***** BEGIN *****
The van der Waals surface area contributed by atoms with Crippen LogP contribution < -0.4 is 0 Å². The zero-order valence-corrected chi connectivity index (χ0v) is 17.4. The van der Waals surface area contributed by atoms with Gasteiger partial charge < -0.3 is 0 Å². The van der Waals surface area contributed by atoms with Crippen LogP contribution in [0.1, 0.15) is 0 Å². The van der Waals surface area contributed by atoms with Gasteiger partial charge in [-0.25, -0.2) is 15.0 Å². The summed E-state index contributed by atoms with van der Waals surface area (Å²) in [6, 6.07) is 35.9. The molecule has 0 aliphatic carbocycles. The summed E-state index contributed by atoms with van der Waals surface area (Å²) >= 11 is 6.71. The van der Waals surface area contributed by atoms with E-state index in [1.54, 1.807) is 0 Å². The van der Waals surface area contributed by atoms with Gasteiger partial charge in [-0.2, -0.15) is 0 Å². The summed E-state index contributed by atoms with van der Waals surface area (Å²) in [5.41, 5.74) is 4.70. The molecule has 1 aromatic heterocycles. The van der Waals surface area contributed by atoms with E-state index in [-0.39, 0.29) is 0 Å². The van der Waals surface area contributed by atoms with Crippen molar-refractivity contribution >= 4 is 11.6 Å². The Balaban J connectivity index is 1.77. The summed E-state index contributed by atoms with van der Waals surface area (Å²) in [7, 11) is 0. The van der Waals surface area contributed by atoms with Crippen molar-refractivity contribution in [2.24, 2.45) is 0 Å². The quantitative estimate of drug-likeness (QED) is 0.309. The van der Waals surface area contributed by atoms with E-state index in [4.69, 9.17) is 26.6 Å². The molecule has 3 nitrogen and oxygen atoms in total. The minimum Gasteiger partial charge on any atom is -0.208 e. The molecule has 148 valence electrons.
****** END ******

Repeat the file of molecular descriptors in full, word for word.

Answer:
The van der Waals surface area contributed by atoms with Crippen LogP contribution < -0.4 is 0 Å². The zero-order valence-corrected chi connectivity index (χ0v) is 17.4. The van der Waals surface area contributed by atoms with Gasteiger partial charge < -0.3 is 0 Å². The van der Waals surface area contributed by atoms with Crippen LogP contribution in [0.1, 0.15) is 0 Å². The van der Waals surface area contributed by atoms with Gasteiger partial charge in [-0.25, -0.2) is 15.0 Å². The summed E-state index contributed by atoms with van der Waals surface area (Å²) in [6, 6.07) is 35.9. The molecule has 0 aliphatic carbocycles. The summed E-state index contributed by atoms with van der Waals surface area (Å²) >= 11 is 6.71. The van der Waals surface area contributed by atoms with E-state index in [1.54, 1.807) is 0 Å². The van der Waals surface area contributed by atoms with Gasteiger partial charge in [-0.2, -0.15) is 0 Å². The summed E-state index contributed by atoms with van der Waals surface area (Å²) in [5.41, 5.74) is 4.70. The molecule has 1 aromatic heterocycles. The van der Waals surface area contributed by atoms with E-state index in [-0.39, 0.29) is 0 Å². The van der Waals surface area contributed by atoms with Crippen molar-refractivity contribution >= 4 is 11.6 Å². The Balaban J connectivity index is 1.77. The summed E-state index contributed by atoms with van der Waals surface area (Å²) in [7, 11) is 0. The van der Waals surface area contributed by atoms with Crippen molar-refractivity contribution in [2.24, 2.45) is 0 Å². The quantitative estimate of drug-likeness (QED) is 0.309. The van der Waals surface area contributed by atoms with E-state index in [4.69, 9.17) is 26.6 Å². The molecule has 3 nitrogen and oxygen atoms in total. The minimum Gasteiger partial charge on any atom is -0.208 e. The molecule has 148 valence electrons.